The art of being an examiner

I am a GCSE examiner. I stumbled upon it once and discovered I enjoy doing it and, even more of a shock, I’m actually good at it. I mark a Language paper which means I did have to know ‘Of Mice and Men’ better than my own date of birth…but now we have the advent of British values, I think that may change. The other task is a written response to stimulus.

One of the things I love is being able to provide an audience for the teenagers who are sitting there. In the classroom the examiner seems to be a foreign, if not alien, entity. Although I mark for a different board to the one I teach; I find it useful to explain to the students a little bit of what I do. We have a caricature: ‘that retired teacher, sitting by candlelight at 11pm, marking your work’…then I go on to explain clarity of response or punchiness of quotes used appropriately. They laugh at my stereotype, but it cements the concept that their exam writing will have an audience, it’s not just written and thrown in the the bin. In fact someone more experienced than me will probably see it.

My principal examiner stated that we should approach our first response with the same energy as we approach our last. Every student demands the same scrutiny and support to do as well as their response deserves. It is a philosophy I love; ultimately, after all these years of teaching the students, it is heartwarming to see what they achieve when all other distractions are out of the way. For me, I have no idea if the candidate I have just marked is a ‘Jack the lad’ or a ‘Wall flower’, if they have produced a brilliant answer then they get rewarded, in some cases I have been on the receiving end of such surprising marks, and when we have checked, we have been pleasantly relieved.

It is tough with Government targets being used as a whip, but I console myself with the basic fact that so many young people work their hardest during the exams. They know what they want and I would like to think, that in my small role as an examiner, I can assist them in that desire.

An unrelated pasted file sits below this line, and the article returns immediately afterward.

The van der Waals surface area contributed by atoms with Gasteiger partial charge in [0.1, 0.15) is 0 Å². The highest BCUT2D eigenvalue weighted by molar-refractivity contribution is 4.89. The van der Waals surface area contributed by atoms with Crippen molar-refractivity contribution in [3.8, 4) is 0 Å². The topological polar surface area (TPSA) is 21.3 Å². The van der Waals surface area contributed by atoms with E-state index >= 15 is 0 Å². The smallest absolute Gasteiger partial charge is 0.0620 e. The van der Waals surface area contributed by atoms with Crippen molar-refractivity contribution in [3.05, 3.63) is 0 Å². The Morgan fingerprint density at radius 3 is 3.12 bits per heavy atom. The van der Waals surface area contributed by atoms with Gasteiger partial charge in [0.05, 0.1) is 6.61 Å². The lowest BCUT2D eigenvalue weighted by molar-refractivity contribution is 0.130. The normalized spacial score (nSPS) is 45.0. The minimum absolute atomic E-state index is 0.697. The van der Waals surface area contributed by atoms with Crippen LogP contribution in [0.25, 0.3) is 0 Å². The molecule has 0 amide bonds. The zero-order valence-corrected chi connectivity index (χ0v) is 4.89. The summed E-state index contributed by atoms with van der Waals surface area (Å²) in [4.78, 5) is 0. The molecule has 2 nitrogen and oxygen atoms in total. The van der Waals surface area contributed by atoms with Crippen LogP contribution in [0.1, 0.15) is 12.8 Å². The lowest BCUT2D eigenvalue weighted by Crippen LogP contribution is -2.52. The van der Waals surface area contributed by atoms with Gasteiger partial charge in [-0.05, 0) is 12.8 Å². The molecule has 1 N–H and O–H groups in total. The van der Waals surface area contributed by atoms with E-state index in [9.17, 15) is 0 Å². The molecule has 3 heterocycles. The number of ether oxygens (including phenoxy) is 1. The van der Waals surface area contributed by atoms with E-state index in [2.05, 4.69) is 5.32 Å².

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Mrs Morgan – how sad that we have come to this.

Political football anyone? Very sad indeed.

stephen perse foundation

When Michael Gove had the baton of the education portfolio wrenched from his reluctant hands last year, I had some optimism that his successor, Mrs Nicky Morgan, would be more than Gove-lite. The new Secretary of State for Education has certainly made emollient noises about teachers and has even invited the teaching profession to share their concerns about workload. So I was somewhat dismayed when our Secretary of State whipped off her benign mask and showed her true colours. In an interview with the Sunday Times Nicky Morgan proclaimed: “We will expect every pupil by the age of 11 to know their times tables off by heart, to perform long division and complex multiplication and to be able to read a novel.” And how will she ensure this is achieved?

“The new tests for 11-year-olds we are introducing next year will be strengthened to ensure that every young person is…

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